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Florida President Tom Duncan Shares Insight Regarding Defense Spending Cuts

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His first-ever South Florida interview shed light on the staggering numbers involved in the sequestration process.
Dr. Tom Duncan shares insight with CBS anchor Ben Becker.

Dr. Tom Duncan shares insight with CBS anchor Ben Becker.

July 20, 2012

In his first ever South Florida television interview with CBS (WPEC) anchor Ben Becker, Northwood University Florida President Dr. Tom Duncan shared the staggering numbers relating to billions of dollars in defense cuts which could cost the state of Florida thousands of jobs.

"Congress couldn't agree on how to trim the federal deficit, so one trillion dollars in automatic cuts over the course of ten years are due to go into effect in January, and the amount includes $500 billion in defense spending or $50 billion per year," said Duncan of the process called sequestration.

While commenting on a variety of political headlines, Duncan stated that the perception of the government spending 'other people's money' can often lead one to the mistaken mindset of complacency. He shared that negative effects of sequestration include consumers losing confidence and holding back spending, and businesses hesitating to make investments and to hire new employees.

With The Wall Street Journal reporting that sequestration cuts would leave the defense budget some 30% smaller in 10 years, Floridians are watching closely as the House of Representatives begins debating and deliberating on what programs would be cut under the spending reductions due to go into effect January 2, 2013.

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Northwood University faculty experts serve as a valuable community resource in times of economic and political uncertainty by readily sharing their expertise with local and national news media.

Recently appointed Northwood University Florida President, Dr. Tom Duncan worked for the state of Missouri as an assistant to Governor John Ashcroft in education and policy management as well as for the department of economic development as a division director of professional registration from 1985-1992. Prior to his government employment, he was an assistant professor of government and public administration at Evangel College (now Evangel University) for several years.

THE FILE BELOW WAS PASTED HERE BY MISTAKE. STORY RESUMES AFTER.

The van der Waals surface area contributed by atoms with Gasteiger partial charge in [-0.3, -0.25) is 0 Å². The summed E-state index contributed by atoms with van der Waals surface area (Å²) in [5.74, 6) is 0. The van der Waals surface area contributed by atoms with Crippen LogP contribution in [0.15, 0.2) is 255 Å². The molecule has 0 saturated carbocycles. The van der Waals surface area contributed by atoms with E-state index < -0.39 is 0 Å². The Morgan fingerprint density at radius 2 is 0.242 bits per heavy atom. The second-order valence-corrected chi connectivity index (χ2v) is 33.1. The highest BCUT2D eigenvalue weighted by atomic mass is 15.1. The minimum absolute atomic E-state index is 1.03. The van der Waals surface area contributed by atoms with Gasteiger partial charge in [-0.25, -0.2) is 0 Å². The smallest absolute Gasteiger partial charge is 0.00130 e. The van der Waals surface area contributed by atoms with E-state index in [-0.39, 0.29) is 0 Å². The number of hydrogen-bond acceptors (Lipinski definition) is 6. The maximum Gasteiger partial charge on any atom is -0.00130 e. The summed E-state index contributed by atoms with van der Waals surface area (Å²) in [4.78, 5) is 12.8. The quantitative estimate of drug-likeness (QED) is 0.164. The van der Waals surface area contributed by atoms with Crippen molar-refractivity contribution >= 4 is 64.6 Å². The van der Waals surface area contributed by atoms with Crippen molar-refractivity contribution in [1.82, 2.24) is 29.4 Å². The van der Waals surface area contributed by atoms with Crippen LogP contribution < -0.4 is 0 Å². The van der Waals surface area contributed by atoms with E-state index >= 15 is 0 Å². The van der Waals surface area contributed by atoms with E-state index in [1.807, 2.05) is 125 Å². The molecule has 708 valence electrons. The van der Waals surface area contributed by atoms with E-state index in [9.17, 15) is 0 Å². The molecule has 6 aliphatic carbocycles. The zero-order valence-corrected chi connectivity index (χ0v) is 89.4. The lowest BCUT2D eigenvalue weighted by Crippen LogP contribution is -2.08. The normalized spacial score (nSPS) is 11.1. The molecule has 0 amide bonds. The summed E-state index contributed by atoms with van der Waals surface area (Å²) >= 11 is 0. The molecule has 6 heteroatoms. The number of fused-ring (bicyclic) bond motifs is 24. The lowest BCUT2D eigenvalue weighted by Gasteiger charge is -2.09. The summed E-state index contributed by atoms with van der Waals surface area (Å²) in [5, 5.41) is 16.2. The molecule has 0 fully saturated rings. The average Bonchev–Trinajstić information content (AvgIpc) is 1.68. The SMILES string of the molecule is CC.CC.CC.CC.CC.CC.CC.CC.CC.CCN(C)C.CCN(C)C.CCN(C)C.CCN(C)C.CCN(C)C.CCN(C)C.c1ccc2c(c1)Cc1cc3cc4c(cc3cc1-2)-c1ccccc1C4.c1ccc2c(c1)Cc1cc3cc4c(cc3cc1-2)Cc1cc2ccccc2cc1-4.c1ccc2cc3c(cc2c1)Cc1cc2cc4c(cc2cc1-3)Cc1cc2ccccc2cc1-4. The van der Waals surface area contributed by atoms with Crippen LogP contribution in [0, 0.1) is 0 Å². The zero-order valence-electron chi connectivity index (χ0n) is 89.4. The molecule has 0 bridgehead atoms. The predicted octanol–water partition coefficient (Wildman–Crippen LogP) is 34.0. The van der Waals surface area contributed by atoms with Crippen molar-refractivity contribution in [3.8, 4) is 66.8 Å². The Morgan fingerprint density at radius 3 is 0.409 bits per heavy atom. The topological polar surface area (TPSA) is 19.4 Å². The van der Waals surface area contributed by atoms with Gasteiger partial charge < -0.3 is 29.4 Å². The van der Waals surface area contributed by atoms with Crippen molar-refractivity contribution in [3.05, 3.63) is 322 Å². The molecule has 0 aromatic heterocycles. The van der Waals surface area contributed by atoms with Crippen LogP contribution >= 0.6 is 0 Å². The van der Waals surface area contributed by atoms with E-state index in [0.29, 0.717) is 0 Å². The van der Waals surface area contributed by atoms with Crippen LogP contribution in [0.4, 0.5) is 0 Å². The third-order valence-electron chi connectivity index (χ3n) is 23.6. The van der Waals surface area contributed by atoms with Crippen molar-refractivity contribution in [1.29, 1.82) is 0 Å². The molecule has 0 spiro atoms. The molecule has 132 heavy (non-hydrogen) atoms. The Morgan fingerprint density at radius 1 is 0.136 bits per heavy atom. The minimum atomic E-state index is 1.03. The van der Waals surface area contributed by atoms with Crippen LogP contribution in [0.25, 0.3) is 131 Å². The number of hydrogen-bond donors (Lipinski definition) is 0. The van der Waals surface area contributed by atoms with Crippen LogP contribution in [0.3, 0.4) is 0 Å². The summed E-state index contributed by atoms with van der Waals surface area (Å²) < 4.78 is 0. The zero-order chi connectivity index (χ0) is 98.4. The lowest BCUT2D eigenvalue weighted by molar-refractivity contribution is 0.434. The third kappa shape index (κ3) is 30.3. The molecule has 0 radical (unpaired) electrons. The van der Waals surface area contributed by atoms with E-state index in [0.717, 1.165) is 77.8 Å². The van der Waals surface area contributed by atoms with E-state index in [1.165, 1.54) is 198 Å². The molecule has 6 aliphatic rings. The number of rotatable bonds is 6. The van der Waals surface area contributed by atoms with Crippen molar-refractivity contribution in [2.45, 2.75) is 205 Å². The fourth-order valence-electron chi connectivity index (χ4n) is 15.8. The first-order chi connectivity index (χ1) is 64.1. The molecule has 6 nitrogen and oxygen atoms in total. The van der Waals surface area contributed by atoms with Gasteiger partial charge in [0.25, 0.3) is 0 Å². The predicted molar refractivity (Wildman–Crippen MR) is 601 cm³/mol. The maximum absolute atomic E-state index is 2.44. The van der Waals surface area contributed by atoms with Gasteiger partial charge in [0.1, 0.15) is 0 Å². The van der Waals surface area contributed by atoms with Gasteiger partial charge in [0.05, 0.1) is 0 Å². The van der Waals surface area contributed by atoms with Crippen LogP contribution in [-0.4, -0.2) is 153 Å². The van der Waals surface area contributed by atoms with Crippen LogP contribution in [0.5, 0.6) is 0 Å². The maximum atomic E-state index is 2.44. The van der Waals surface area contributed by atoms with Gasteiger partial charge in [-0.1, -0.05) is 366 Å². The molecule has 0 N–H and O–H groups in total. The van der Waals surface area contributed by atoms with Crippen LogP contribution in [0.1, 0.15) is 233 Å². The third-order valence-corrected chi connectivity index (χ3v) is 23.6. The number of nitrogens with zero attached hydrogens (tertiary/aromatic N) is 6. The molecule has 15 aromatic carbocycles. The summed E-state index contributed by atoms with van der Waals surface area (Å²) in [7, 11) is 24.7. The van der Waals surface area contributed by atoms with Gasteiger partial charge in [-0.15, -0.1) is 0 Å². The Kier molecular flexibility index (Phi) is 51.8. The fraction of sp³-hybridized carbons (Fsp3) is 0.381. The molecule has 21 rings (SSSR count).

Duncan earned his PhD. in higher education from the University of Arizona in 2005; an M.A. in political science from the University of Missouri-Columbia in 1979; his B.A. in government from Evangel College in 1975; and course of study in preparation for Anglican ordination at the Anglican Mission in the Americas in South Carolina. For the past 12 years he has remained active as a chaplain and pastor in several religious communities.

Duncan served as president of Bethany College (later Bethany University) in Santa Cruz, California, for five years. Duncan assumed his duties at this private, church-related institution in a time of financial uncertainty and declining enrollments. During his tenure, student enrollment grew from fewer than 495 students to over 720 students and the college began its first master's program and enlarged its innovative programs to reach non-traditional students. Duncan successfully balanced budgets by working closely with the board of trustees, fellow administrators, and faculty resulting in a surplus to the college.

Duncan voluntarily left this position in 1997 to pursue his PhD. in higher education administration at the University of Arizona. One year later his wife, Carol, was diagnosed with terminal cancer. She passed away in 2001 which left him with two young children to raise. The following year he married his current wife, Rita, whose husband had passed away with cancer in 2000, leaving her with a young child. Now with the responsibilities of having a new wife and three young children, Duncan decided it was best for his new family if he remained closer to home while completing his PhD. dissertation, studying for Anglican ordination, and working in pastoral ministry for several years in the Saint Louis area. As his older children are moving into adulthood, he felt now was a better time to return to a campus leadership position.

He became a visiting professor at Ohio University in 2007 teaching courses which focused on higher education. Duncan also served on PhD. dissertation committees, advised master's students on their M.Ed papers and conducted independent and collaborative research. While at Ohio University he published two papers for the Center of Higher Education.